Why 98% Of Advertisers Fail On Facebook Ads
Updated: Sep 3
Yes! Let’s say it out loud! Most advertisers FAIL! When I say advertisers fail, I mean that they are not able to achieve the goals they defined. Everywhere you look, you will see articles and posts about the challenges businesses face with Facebook ads. These articles report that the majority of businesses who use Facebook ads think they are not effective. Some estimate that up to 98% of businesses don’t see the success they wanted! It’s undeniable that advertising on Facebook is beyond challenging.
If you’ve read my previous posts, you know exactly what I think on the subject, so, what’s the news here? In every business, every industry and on every advertising platform, a small percentage of advertisers own the market and outperform their competition. The definition of competitive is, “as good as or better than others of a comparable nature.” That means that in most markets, for every ten advertisers, only one or two might be successful. If advertising online was easy, what would prevent everyone from becoming rich?
Advertising platforms work based on an auction bidding system, which means that the price of ads is determined by the amount of competition and the amount advertisers are willing to pay for an ad. Theoretically speaking, if 50% or even 20% of businesses in the same industry are doing well with their Facebook ads, prices would rise as they continue to increase their spending and growth.
Prices will continue to rise because of supply and demand and only a small percentage of those advertisers will be able to continue to pay the new advertising cost. These successful advertisers will push out the competition. Naturally, a small percentage of advertisers will dominate the market while the rest won’t be able to keep up. These unsuccessful advertisers will eventually conclude that they can’t use Facebook ads to create profitable advertising for their business.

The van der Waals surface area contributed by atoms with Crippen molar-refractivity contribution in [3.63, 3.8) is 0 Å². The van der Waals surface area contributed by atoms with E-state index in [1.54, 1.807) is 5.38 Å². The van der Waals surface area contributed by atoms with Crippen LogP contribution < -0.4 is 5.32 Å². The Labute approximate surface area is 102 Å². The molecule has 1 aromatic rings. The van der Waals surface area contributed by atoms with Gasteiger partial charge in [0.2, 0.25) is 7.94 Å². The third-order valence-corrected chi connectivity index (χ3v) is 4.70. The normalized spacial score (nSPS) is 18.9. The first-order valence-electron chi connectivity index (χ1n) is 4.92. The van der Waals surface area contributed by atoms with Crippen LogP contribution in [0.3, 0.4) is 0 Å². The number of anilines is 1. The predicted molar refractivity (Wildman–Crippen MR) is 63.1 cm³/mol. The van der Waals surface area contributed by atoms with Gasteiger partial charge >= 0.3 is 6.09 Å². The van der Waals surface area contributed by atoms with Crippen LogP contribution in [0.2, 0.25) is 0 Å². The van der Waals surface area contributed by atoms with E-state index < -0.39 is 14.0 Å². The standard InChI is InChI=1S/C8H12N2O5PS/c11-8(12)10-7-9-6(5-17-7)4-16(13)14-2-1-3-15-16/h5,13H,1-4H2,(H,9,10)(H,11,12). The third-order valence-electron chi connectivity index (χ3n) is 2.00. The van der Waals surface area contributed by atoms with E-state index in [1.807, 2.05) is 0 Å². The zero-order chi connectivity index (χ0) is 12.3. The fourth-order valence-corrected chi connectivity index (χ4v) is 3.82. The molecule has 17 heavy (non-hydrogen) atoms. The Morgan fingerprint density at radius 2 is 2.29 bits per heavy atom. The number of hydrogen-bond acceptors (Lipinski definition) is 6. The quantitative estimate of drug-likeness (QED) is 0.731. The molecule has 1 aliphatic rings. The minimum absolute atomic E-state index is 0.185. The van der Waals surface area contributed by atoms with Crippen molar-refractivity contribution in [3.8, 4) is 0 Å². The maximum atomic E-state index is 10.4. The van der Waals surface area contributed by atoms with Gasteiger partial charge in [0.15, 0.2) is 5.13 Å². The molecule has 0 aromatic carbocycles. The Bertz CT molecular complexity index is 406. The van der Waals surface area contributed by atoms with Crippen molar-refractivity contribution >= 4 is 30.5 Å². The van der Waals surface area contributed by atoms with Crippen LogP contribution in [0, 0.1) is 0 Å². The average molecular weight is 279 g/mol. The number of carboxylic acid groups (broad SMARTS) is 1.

THE DIFFERENCE BETWEEN SUCCESSFUL AND UNSUCCESSFUL ADVERTISERS
ADVERTISERS ARE NOT FAMILIAR WITH THEIR KPIS.
When advertisers are not aware of their key performance indicators, they are evaluating the wrong metrics. If your KPIs are sales and growth, then cost per visitor, or cost per engagement or any other similar metric shouldn’t be your main focus. Your goals should be aligned with your strategy as well as with your analyzation and optimization methods.
ADVERTISERS ARE CLUELESS WHEN IT COMES TO THEIR CUSTOMER’S REAL VALUE
If you don’t know exactly how much a customer is worth to your business, you don’t know how much you can pay to convert him. Advertisers tend to make uneducated guesses about how much they think a conversion should cost them to make a profit but don’t factor in the lifetime value of the customer.
For startups, this part is a challenge, but if you have been in business for a while and have had some returning customers, you can easily put the data together and put a price tag on the value of your average customer. This is where most advertisers fail. Because they don’t know how much a customer is worth to them, they can’t estimate how much can they pay to get one.
Successful advertisers understand the importance of lifetime value and use that data to budget and bid smarter in competitive markets. Being data-driven allows an advertiser to know exactly how to strategize his paid advertising campaigns and achieve growth and long-term profitability.